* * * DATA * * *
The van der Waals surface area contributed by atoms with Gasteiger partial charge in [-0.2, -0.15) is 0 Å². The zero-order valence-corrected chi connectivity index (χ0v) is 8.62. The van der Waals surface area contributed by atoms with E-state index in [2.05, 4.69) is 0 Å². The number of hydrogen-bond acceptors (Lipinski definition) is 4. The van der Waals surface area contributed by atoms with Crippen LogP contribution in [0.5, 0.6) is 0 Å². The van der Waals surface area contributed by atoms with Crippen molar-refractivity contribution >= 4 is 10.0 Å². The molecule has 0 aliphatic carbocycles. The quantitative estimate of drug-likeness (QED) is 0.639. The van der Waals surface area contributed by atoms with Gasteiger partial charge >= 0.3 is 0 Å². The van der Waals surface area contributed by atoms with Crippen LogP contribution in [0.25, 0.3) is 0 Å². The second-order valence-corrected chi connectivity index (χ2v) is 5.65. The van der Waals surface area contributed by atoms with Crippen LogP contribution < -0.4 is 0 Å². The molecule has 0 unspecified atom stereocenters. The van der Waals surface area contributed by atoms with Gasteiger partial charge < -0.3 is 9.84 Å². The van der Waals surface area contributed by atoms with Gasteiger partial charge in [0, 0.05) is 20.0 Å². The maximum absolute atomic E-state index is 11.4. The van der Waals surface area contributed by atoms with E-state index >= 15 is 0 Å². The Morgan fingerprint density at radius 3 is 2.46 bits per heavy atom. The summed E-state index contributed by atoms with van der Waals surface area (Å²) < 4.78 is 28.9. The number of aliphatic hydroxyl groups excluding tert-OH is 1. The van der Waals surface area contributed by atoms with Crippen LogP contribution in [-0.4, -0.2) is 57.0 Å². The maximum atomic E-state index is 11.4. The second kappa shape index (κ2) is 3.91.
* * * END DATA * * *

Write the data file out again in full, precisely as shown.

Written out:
The van der Waals surface area contributed by atoms with Gasteiger partial charge in [-0.2, -0.15) is 0 Å². The zero-order valence-corrected chi connectivity index (χ0v) is 8.62. The van der Waals surface area contributed by atoms with E-state index in [2.05, 4.69) is 0 Å². The number of hydrogen-bond acceptors (Lipinski definition) is 4. The van der Waals surface area contributed by atoms with Crippen LogP contribution in [0.5, 0.6) is 0 Å². The van der Waals surface area contributed by atoms with Crippen molar-refractivity contribution >= 4 is 10.0 Å². The molecule has 0 aliphatic carbocycles. The quantitative estimate of drug-likeness (QED) is 0.639. The van der Waals surface area contributed by atoms with Gasteiger partial charge >= 0.3 is 0 Å². The van der Waals surface area contributed by atoms with Crippen LogP contribution in [0.25, 0.3) is 0 Å². The second-order valence-corrected chi connectivity index (χ2v) is 5.65. The van der Waals surface area contributed by atoms with Crippen LogP contribution < -0.4 is 0 Å². The molecule has 0 unspecified atom stereocenters. The van der Waals surface area contributed by atoms with Gasteiger partial charge < -0.3 is 9.84 Å². The van der Waals surface area contributed by atoms with Gasteiger partial charge in [0, 0.05) is 20.0 Å². The maximum absolute atomic E-state index is 11.4. The van der Waals surface area contributed by atoms with E-state index >= 15 is 0 Å². The Morgan fingerprint density at radius 3 is 2.46 bits per heavy atom. The summed E-state index contributed by atoms with van der Waals surface area (Å²) < 4.78 is 28.9. The number of aliphatic hydroxyl groups excluding tert-OH is 1. The van der Waals surface area contributed by atoms with Crippen LogP contribution in [-0.4, -0.2) is 57.0 Å². The maximum atomic E-state index is 11.4. The second kappa shape index (κ2) is 3.91.